“I Am Nemesis” is the eight studio album from German metalcore band Caliban and sees the five-piece moving up a notch in terms of heaviness from earlier works such as 2003’s “Shadow Hearts”. The basic song structures are pretty much the same as they’ve always been with Caliban but everything has been tweaked a little to sound a bit tighter and more polished, not to mention a bit more groove.
The album starts with the brutal “We are the Many,” which really sets out the stall as far as the rest of the album is concerned. Layers of double-bass drums and Fear Factory-esque backing synths blend to decent effect over a riff straight from the metalcore handbook. And herein lies the problem with this album, as most of the riffs – and by extension, songs – roll out one after the other with little to distinguish one from the other. By the time of “Deadly Dream” halfway through the album you’ve heard pretty much everything the album has to offer in terms of style, and although Caliban obviously have a passion for what they do and are seemingly trying to make a definitive moment in their back catalogue there is very little here that you haven’t heard before.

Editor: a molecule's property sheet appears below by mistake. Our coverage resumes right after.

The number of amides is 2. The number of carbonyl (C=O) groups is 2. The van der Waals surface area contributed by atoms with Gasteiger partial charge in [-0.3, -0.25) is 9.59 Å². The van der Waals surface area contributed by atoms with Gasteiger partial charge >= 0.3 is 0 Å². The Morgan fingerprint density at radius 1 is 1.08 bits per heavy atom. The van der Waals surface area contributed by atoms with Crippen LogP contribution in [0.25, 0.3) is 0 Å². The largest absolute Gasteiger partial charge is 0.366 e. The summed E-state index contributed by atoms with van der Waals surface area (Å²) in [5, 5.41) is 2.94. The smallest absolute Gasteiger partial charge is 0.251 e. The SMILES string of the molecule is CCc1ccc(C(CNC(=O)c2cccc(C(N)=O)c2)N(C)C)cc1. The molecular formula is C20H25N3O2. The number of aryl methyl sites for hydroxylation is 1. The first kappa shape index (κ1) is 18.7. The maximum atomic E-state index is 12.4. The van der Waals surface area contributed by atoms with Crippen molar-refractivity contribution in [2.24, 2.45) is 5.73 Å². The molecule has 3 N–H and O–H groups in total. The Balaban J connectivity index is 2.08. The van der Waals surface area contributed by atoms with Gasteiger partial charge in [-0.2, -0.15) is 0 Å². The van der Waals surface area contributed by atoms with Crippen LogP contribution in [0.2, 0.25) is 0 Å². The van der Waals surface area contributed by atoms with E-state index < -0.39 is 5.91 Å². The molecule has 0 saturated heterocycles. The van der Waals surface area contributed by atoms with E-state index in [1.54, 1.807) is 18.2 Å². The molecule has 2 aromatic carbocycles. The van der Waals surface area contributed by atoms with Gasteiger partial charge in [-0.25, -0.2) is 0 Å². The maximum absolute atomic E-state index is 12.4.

The clean vocals provided by guitarist Denis Schmidt do nothing but date their metalcore sound to a period about ten years ago when every band and his brother was doing the clean/barked vocal trade-offs, and although admittedly metalcore is a pretty limited genre with what you can do before you become something else and lose your hardcore fanbase, merely repeating the good bits of previous output again and again will soon wear thin.
But that said, there are a few moments that raise the eyebrow and grab the attention. Caliban have always been good at breakdowns, even if pretty much every song has one, but on the likes of the punishing “Dein R3Ich” the contrast between the brutal and the melodic seems to work better than on the likes of the workmanlike “Broadcast to Damnation”. Those moments are in there somewhere, and fans of Caliban will probably love this album regardless, but generally this is well played, well produced metalcore-by-numbers.